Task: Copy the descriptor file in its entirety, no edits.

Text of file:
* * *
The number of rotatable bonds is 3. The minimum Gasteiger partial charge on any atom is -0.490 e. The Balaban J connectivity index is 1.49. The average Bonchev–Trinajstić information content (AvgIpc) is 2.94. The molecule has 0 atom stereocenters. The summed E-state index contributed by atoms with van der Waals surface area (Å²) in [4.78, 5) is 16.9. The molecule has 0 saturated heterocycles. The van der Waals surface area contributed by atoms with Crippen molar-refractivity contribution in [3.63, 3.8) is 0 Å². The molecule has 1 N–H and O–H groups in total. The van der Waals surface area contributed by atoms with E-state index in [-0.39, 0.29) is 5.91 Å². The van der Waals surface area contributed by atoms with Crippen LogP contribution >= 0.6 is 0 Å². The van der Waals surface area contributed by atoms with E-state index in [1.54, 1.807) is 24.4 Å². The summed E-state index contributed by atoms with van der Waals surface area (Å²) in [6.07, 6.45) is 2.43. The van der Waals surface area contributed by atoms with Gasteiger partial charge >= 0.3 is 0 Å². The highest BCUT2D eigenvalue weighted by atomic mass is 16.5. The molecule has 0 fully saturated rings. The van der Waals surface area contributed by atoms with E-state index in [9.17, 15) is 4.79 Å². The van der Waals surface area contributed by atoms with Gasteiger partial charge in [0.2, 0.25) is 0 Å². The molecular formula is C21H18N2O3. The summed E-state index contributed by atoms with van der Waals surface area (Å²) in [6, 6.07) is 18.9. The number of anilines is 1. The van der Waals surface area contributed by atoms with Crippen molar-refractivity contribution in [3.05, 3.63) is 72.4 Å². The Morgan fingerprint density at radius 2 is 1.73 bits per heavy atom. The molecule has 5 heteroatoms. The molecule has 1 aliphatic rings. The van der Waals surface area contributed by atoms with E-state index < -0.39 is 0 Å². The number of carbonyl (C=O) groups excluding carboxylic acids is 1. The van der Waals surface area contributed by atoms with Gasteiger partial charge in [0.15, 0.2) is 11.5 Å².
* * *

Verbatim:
The number of rotatable bonds is 3. The minimum Gasteiger partial charge on any atom is -0.490 e. The Balaban J connectivity index is 1.49. The average Bonchev–Trinajstić information content (AvgIpc) is 2.94. The molecule has 0 atom stereocenters. The summed E-state index contributed by atoms with van der Waals surface area (Å²) in [4.78, 5) is 16.9. The molecule has 0 saturated heterocycles. The van der Waals surface area contributed by atoms with Crippen molar-refractivity contribution in [3.63, 3.8) is 0 Å². The molecule has 1 N–H and O–H groups in total. The van der Waals surface area contributed by atoms with E-state index in [-0.39, 0.29) is 5.91 Å². The van der Waals surface area contributed by atoms with Crippen LogP contribution >= 0.6 is 0 Å². The van der Waals surface area contributed by atoms with E-state index in [1.54, 1.807) is 24.4 Å². The summed E-state index contributed by atoms with van der Waals surface area (Å²) in [6.07, 6.45) is 2.43. The van der Waals surface area contributed by atoms with Gasteiger partial charge >= 0.3 is 0 Å². The highest BCUT2D eigenvalue weighted by atomic mass is 16.5. The molecule has 0 fully saturated rings. The van der Waals surface area contributed by atoms with E-state index in [9.17, 15) is 4.79 Å². The van der Waals surface area contributed by atoms with Gasteiger partial charge in [0.2, 0.25) is 0 Å². The molecular formula is C21H18N2O3. The summed E-state index contributed by atoms with van der Waals surface area (Å²) in [6, 6.07) is 18.9. The number of anilines is 1. The van der Waals surface area contributed by atoms with Crippen molar-refractivity contribution in [3.05, 3.63) is 72.4 Å². The Morgan fingerprint density at radius 2 is 1.73 bits per heavy atom. The molecule has 5 heteroatoms. The molecule has 1 aliphatic rings. The van der Waals surface area contributed by atoms with E-state index < -0.39 is 0 Å². The number of carbonyl (C=O) groups excluding carboxylic acids is 1. The van der Waals surface area contributed by atoms with Gasteiger partial charge in [0.15, 0.2) is 11.5 Å².